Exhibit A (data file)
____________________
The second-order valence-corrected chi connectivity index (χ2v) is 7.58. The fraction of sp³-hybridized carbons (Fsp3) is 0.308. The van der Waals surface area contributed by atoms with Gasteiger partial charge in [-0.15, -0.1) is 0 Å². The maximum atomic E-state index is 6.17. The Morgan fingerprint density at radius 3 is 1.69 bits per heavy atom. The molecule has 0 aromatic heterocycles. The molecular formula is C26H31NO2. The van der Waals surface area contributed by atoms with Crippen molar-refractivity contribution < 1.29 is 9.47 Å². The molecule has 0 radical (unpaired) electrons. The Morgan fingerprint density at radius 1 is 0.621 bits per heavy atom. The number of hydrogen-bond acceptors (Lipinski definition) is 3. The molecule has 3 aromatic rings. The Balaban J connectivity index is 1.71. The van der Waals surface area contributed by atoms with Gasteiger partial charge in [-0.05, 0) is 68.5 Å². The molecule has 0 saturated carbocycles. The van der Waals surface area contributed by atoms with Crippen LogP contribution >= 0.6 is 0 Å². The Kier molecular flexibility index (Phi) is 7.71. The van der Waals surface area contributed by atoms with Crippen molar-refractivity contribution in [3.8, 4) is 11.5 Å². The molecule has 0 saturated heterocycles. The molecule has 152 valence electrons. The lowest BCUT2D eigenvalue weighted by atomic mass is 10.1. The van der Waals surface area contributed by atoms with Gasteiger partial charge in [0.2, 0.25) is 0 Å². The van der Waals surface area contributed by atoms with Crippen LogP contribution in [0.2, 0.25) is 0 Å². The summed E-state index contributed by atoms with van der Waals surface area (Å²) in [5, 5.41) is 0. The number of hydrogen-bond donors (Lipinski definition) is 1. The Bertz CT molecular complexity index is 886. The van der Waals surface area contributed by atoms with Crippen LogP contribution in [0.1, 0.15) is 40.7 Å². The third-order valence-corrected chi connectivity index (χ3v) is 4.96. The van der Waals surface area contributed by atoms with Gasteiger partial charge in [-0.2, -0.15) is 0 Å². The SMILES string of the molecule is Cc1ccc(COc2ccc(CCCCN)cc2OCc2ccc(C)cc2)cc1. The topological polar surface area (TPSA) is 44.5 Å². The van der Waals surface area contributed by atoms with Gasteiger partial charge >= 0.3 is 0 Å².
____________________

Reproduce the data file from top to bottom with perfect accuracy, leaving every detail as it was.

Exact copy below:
The second-order valence-corrected chi connectivity index (χ2v) is 7.58. The fraction of sp³-hybridized carbons (Fsp3) is 0.308. The van der Waals surface area contributed by atoms with Gasteiger partial charge in [-0.15, -0.1) is 0 Å². The maximum atomic E-state index is 6.17. The Morgan fingerprint density at radius 3 is 1.69 bits per heavy atom. The molecule has 0 aromatic heterocycles. The molecular formula is C26H31NO2. The van der Waals surface area contributed by atoms with Crippen molar-refractivity contribution < 1.29 is 9.47 Å². The molecule has 0 radical (unpaired) electrons. The Morgan fingerprint density at radius 1 is 0.621 bits per heavy atom. The number of hydrogen-bond acceptors (Lipinski definition) is 3. The molecule has 3 aromatic rings. The Balaban J connectivity index is 1.71. The van der Waals surface area contributed by atoms with Gasteiger partial charge in [-0.05, 0) is 68.5 Å². The molecule has 0 saturated carbocycles. The van der Waals surface area contributed by atoms with Crippen LogP contribution >= 0.6 is 0 Å². The Kier molecular flexibility index (Phi) is 7.71. The van der Waals surface area contributed by atoms with Crippen molar-refractivity contribution in [3.8, 4) is 11.5 Å². The molecule has 0 saturated heterocycles. The molecule has 152 valence electrons. The lowest BCUT2D eigenvalue weighted by atomic mass is 10.1. The van der Waals surface area contributed by atoms with Gasteiger partial charge in [0.2, 0.25) is 0 Å². The van der Waals surface area contributed by atoms with Crippen LogP contribution in [0.2, 0.25) is 0 Å². The summed E-state index contributed by atoms with van der Waals surface area (Å²) in [5, 5.41) is 0. The number of hydrogen-bond donors (Lipinski definition) is 1. The Bertz CT molecular complexity index is 886. The van der Waals surface area contributed by atoms with Crippen LogP contribution in [0.1, 0.15) is 40.7 Å². The third-order valence-corrected chi connectivity index (χ3v) is 4.96. The van der Waals surface area contributed by atoms with Gasteiger partial charge in [-0.2, -0.15) is 0 Å². The SMILES string of the molecule is Cc1ccc(COc2ccc(CCCCN)cc2OCc2ccc(C)cc2)cc1. The topological polar surface area (TPSA) is 44.5 Å². The van der Waals surface area contributed by atoms with Gasteiger partial charge >= 0.3 is 0 Å².